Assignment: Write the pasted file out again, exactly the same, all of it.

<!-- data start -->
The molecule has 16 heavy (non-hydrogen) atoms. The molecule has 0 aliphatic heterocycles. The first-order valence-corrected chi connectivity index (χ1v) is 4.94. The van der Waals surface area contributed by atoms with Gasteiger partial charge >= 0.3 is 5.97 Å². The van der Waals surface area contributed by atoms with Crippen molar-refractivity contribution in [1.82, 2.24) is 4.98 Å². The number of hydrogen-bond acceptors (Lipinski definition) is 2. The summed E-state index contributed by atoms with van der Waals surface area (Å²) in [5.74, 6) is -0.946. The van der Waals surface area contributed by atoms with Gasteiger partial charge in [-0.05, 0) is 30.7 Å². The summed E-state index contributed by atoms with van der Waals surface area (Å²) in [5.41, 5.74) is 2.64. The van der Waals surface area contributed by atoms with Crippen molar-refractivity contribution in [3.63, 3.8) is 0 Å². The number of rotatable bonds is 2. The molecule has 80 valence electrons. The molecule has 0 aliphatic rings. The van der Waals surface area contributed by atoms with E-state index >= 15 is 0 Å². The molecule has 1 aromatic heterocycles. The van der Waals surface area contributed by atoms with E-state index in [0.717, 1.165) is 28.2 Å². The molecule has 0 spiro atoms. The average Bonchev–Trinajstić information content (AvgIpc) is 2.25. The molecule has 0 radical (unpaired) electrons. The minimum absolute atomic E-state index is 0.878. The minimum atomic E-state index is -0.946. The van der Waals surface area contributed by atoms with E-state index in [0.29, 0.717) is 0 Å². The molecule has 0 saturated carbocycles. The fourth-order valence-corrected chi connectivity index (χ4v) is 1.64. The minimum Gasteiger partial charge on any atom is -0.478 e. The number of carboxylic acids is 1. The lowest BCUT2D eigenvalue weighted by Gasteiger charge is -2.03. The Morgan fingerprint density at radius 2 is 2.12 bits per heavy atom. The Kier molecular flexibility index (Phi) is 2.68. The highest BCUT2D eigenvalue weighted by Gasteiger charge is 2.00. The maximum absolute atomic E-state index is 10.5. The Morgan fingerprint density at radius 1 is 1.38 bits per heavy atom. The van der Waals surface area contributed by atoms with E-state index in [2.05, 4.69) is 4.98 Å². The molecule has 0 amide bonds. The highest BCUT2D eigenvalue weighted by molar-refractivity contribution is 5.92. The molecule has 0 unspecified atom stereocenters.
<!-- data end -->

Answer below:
The molecule has 16 heavy (non-hydrogen) atoms. The molecule has 0 aliphatic heterocycles. The first-order valence-corrected chi connectivity index (χ1v) is 4.94. The van der Waals surface area contributed by atoms with Gasteiger partial charge >= 0.3 is 5.97 Å². The van der Waals surface area contributed by atoms with Crippen molar-refractivity contribution in [1.82, 2.24) is 4.98 Å². The number of hydrogen-bond acceptors (Lipinski definition) is 2. The summed E-state index contributed by atoms with van der Waals surface area (Å²) in [5.74, 6) is -0.946. The van der Waals surface area contributed by atoms with Gasteiger partial charge in [-0.05, 0) is 30.7 Å². The summed E-state index contributed by atoms with van der Waals surface area (Å²) in [5.41, 5.74) is 2.64. The van der Waals surface area contributed by atoms with Crippen molar-refractivity contribution in [3.63, 3.8) is 0 Å². The number of rotatable bonds is 2. The molecule has 80 valence electrons. The molecule has 0 aliphatic rings. The van der Waals surface area contributed by atoms with E-state index >= 15 is 0 Å². The molecule has 1 aromatic heterocycles. The van der Waals surface area contributed by atoms with E-state index in [0.717, 1.165) is 28.2 Å². The molecule has 0 spiro atoms. The average Bonchev–Trinajstić information content (AvgIpc) is 2.25. The molecule has 0 radical (unpaired) electrons. The minimum absolute atomic E-state index is 0.878. The minimum atomic E-state index is -0.946. The van der Waals surface area contributed by atoms with E-state index in [0.29, 0.717) is 0 Å². The molecule has 0 saturated carbocycles. The fourth-order valence-corrected chi connectivity index (χ4v) is 1.64. The minimum Gasteiger partial charge on any atom is -0.478 e. The number of carboxylic acids is 1. The lowest BCUT2D eigenvalue weighted by Gasteiger charge is -2.03. The Morgan fingerprint density at radius 2 is 2.12 bits per heavy atom. The Kier molecular flexibility index (Phi) is 2.68. The highest BCUT2D eigenvalue weighted by Gasteiger charge is 2.00. The maximum absolute atomic E-state index is 10.5. The Morgan fingerprint density at radius 1 is 1.38 bits per heavy atom. The van der Waals surface area contributed by atoms with E-state index in [2.05, 4.69) is 4.98 Å². The molecule has 0 amide bonds. The highest BCUT2D eigenvalue weighted by molar-refractivity contribution is 5.92. The molecule has 0 unspecified atom stereocenters.